When we consider the evolution of other emerging roles such as Data Engineering, we can see how they went from being a niche specialism to commanding a whole university master's courses dedicated to the subject. SRE is likely to go the same way. To bypass expensive salary wars, organisations should also consider if there is any scope for reskilling or upskilling existing staff. Larger companies in particular could benefit from selecting a few people from their software teams and upskilling them to be SRE engineers, which will streamline and cut the costs of their processes. Upskilling as a Site Reliability Engineer could be a great alternative avenue for those not considering going down a management path but who still want to pursue career progression. Looking for your next big role in Data & Analytics or need to source exceptional talent? Take a look at our latest SRE jobs or get in touch with one of our expert consultants to find out more.
Keepers of the Data Kingdom: the Analytics Engineer | Harnham US Recruitment post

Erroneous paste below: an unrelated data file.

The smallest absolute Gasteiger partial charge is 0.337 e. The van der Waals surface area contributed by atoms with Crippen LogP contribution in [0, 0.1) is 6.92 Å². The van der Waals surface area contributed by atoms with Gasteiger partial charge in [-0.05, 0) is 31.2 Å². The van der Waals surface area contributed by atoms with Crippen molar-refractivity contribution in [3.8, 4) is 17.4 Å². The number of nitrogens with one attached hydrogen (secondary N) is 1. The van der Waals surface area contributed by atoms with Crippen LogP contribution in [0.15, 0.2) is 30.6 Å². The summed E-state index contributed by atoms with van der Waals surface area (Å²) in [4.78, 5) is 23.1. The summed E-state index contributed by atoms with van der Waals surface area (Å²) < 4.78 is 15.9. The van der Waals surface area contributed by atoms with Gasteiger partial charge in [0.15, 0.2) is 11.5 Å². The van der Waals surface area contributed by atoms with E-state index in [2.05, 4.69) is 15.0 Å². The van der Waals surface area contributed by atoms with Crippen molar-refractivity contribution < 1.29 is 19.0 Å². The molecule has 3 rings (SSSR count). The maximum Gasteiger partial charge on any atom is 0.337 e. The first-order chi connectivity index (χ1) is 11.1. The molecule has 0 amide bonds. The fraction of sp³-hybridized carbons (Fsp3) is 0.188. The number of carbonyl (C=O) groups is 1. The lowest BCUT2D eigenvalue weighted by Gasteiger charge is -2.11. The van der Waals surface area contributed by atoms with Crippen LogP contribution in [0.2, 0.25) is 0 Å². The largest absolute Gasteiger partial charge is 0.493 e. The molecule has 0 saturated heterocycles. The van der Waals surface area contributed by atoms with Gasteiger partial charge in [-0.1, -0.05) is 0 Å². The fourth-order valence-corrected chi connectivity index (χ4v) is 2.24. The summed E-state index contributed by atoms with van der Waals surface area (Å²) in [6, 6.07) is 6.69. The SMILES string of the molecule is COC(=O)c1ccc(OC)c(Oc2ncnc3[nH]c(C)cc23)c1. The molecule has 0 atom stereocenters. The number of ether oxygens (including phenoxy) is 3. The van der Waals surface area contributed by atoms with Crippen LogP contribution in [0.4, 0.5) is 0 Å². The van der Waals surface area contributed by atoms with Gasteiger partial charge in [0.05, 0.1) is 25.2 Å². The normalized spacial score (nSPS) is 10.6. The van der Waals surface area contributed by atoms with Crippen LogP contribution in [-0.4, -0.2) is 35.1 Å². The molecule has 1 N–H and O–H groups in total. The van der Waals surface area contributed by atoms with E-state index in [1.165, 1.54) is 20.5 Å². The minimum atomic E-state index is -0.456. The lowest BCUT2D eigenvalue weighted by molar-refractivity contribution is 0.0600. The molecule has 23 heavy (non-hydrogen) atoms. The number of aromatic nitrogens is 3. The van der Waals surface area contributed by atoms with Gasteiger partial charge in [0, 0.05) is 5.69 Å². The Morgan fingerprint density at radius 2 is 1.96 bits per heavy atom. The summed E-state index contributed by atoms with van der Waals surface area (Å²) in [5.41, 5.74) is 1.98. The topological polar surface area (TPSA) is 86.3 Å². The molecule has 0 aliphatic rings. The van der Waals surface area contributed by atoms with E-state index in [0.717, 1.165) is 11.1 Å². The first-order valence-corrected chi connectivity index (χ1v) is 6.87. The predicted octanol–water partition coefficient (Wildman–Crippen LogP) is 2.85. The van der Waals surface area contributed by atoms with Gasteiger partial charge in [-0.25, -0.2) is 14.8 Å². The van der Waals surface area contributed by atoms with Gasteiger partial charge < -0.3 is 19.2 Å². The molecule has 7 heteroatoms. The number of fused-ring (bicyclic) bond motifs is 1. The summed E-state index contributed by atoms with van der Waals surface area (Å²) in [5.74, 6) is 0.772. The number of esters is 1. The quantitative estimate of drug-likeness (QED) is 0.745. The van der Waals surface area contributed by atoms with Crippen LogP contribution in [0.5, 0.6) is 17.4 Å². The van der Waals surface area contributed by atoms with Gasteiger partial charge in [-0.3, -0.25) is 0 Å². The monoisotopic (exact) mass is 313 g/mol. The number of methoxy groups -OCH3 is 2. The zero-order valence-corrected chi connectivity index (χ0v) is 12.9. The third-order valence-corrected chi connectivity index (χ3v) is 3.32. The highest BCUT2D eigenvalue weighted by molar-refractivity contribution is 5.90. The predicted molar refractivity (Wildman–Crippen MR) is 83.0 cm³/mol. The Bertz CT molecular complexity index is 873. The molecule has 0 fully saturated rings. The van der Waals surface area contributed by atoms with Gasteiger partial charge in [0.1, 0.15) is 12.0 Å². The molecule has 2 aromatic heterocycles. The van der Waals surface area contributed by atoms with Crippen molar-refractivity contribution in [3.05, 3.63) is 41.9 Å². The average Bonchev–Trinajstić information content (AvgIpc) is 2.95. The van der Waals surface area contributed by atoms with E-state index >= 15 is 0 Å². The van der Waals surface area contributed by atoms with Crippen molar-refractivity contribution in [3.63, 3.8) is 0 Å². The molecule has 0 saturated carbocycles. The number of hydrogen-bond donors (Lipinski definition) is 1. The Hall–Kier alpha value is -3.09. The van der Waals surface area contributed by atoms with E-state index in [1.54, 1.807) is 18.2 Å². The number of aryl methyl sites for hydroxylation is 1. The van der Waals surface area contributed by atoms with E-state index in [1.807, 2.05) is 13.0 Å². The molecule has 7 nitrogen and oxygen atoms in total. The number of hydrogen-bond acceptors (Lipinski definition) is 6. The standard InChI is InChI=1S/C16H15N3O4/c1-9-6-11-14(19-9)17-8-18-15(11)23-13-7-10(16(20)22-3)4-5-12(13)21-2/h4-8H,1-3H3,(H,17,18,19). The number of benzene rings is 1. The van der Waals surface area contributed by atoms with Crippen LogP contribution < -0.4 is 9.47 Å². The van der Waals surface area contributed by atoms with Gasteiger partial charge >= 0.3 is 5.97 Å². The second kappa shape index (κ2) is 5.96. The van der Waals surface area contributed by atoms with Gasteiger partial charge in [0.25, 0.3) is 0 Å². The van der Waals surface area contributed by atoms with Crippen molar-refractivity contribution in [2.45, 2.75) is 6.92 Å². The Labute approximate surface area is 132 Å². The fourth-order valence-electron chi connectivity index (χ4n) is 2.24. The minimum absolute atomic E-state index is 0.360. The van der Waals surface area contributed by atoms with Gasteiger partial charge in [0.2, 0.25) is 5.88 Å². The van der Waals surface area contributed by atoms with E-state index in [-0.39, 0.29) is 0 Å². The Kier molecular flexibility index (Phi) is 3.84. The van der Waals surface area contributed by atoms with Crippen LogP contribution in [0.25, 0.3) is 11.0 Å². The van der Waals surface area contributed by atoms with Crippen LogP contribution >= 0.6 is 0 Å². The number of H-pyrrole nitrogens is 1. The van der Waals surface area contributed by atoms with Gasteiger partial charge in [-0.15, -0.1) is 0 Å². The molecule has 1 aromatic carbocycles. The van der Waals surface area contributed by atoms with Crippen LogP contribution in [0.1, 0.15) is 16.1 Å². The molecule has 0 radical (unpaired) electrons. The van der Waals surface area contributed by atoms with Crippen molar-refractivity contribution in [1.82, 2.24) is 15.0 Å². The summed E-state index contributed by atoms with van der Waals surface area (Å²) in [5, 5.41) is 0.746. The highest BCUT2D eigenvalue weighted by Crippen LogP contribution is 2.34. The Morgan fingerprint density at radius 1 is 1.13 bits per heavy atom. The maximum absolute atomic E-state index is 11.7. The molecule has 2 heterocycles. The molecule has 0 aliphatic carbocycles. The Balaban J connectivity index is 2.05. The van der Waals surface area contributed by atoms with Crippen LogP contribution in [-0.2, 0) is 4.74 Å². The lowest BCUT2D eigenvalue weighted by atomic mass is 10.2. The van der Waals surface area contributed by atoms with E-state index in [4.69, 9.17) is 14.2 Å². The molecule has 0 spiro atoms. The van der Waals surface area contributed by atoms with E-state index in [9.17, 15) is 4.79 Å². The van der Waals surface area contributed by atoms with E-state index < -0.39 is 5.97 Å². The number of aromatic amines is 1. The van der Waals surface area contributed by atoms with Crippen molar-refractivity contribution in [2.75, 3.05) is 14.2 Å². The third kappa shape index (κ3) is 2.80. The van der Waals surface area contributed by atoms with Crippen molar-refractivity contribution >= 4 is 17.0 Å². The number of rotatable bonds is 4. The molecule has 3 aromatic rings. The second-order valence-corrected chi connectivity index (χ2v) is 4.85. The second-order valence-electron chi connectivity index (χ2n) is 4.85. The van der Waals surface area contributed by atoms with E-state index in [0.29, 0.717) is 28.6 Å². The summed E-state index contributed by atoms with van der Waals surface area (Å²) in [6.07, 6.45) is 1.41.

If it seems the Data world is drilling down further into niche specialities, you’re right. Considering the swathes of information sent and received on a day-by-day, minute-by-minute, and second-by-second basis, is it any wonder? The sheer volume, depending on your business and what you want to know, requires not just a Data team, but must now include someone with a particular skillset, including the tech-savvy analyst who can speak to the executive team.So, who holds it all together? These swathes of information. Who organizes the information in a cohesive order, so anyone with a map, can make their own analyses? Enter the Analytics Engineer.What Makes an Analytics Engineer an Analytics Engineer?Though it’s a rather new speciality within the Data Scientist scope—think Machine Learning Engineer, Software Engineer, Business Analyst, etc—at its core, the definition of an Analytics Engineer is this: “The analytics engineer sits at the intersection of the skill sets of data scientists, analysts, and data engineers. They bring a formal and rigorous software engineering practice to the efforts of analysts and data scientists, and they bring an analytical and business-outcomes mindset to the efforts of data engineering.” Michael Kaminsky, consultant, and former Director of Analytics at Harry’s.In other words, analytics engineers, using best software engineering practices transform data through testing and documentation so that data analysts begin with cleaner data to analyze. As technically savvy as the engineer must be, they must also be able to explain to stakeholders what they’re looking at so they can formulate their own insights. Five Roles and Responsibilities of the Analytics EngineerLike all new niche specialities, there are core responsibilities to consider as well as that of skillsets required to either study to become an Analytics Engineer or to discover if you’re one already. How? Consider the questions you ask, your studies within Data Science, Computer Science, Statistics, and Math, and your balance between technical skills and soft skills. Below are five things to consider when thinking about this role:Programming language experience. Experience with programming languages like R and Python along with strong SQL skills which are at the core of this role. DBT technology knowledge. As the driving force behind the rise of Analytics Engineer as a separate role, it’s imperative anyone interested in pursuing it should have a firm grasp of DBT — the Data Build Tool — that allows the implementation of analytics code using SQL. Data tracking expertise using Git. Data modelling. Clean, tested, and raw data which allow executives and analysts to view their Data, understand it within the database or its warehouse. Data transformation. Analytics Engineers determine what Data is most useful and transform it to ensure it fits related tasks. It’s part of building the foundational layer so businesses can answer their own questions. Key Changes Leading to the Shift in Data RolesWith every technological advancement their comes new players to the field. The difference is here is that the job description already existed. We were only missing a title. But from the traditional Data team to the modern Data team, there are a few key changes that point directly to the rise of this niche field. Cloud warehouses (like Snowflake, Redshift, BigQuery) and the arrival of the DBT the foundational layer which can be built on top of modern data warehouses are the first two that come to mind. Then, the Software-as-a-Service (SaaS) tools like Stitch and Hevo are capable of integrating Data from a variety of sources, and the introduction of tools like Mode and Looker allows anyone interested in drawing insight from Data to do so on their own.Who Needs an Analytics Engineer? Small or Large Businesses?The short answer is it depends. But the general rule follows that while both large and small companies can benefit from having this professional on their staff, there are different things to consider. For example, a small business may be able to find what they need in a single individual. The Analytics Engineer is something of a jack-of-all-trades. Larger businesses, on the other hand, may already have a Data team in place. In this case, an Analytics Engineer adds to your team, something like an additional set of eyes increasing insight drawn from those large swathes of Data we spoke about earlier.So, what’s next for the role of Analytics Engineer? Who knows? The roles of any Data industry professional is constantly evolving. If you’re interested in Analytics Engineering, Machine Learning, Data Science, or Business Intelligence just to name a few, Harnham may have a role for you. Check out our latest Data & Analytics Engineering jobs or contact one of our expert consultants to learn more. For our West Coast Team, contact us at (415) 614 – 4999 or send an email to email@example.com. For our Arizona Team, contact us at (602) 562 7011 or send an email to firstname.lastname@example.org. For our Mid-West and East Coast teams contact us at (212) 796-6070 or send an email to email@example.com.